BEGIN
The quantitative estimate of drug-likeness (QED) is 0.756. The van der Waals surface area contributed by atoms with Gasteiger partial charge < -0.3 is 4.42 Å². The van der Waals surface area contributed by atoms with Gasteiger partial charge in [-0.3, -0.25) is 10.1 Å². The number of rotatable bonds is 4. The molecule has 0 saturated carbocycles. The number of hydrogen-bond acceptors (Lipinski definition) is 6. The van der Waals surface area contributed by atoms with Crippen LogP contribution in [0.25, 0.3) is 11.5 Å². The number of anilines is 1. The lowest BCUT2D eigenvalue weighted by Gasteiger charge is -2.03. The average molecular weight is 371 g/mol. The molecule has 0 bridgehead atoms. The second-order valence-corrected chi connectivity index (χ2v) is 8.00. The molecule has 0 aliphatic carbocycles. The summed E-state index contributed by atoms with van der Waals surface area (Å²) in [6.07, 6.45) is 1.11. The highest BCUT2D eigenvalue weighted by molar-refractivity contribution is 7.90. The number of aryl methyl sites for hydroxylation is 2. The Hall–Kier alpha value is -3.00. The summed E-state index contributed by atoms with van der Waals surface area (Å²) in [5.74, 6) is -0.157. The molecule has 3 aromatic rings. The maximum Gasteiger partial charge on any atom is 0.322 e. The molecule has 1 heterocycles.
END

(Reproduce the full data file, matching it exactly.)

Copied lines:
The quantitative estimate of drug-likeness (QED) is 0.756. The van der Waals surface area contributed by atoms with Gasteiger partial charge < -0.3 is 4.42 Å². The van der Waals surface area contributed by atoms with Gasteiger partial charge in [-0.3, -0.25) is 10.1 Å². The number of rotatable bonds is 4. The molecule has 0 saturated carbocycles. The number of hydrogen-bond acceptors (Lipinski definition) is 6. The van der Waals surface area contributed by atoms with Crippen LogP contribution in [0.25, 0.3) is 11.5 Å². The number of anilines is 1. The lowest BCUT2D eigenvalue weighted by Gasteiger charge is -2.03. The average molecular weight is 371 g/mol. The molecule has 0 bridgehead atoms. The second-order valence-corrected chi connectivity index (χ2v) is 8.00. The molecule has 0 aliphatic carbocycles. The summed E-state index contributed by atoms with van der Waals surface area (Å²) in [6.07, 6.45) is 1.11. The highest BCUT2D eigenvalue weighted by molar-refractivity contribution is 7.90. The number of aryl methyl sites for hydroxylation is 2. The Hall–Kier alpha value is -3.00. The summed E-state index contributed by atoms with van der Waals surface area (Å²) in [5.74, 6) is -0.157. The molecule has 3 aromatic rings. The maximum Gasteiger partial charge on any atom is 0.322 e. The molecule has 1 heterocycles.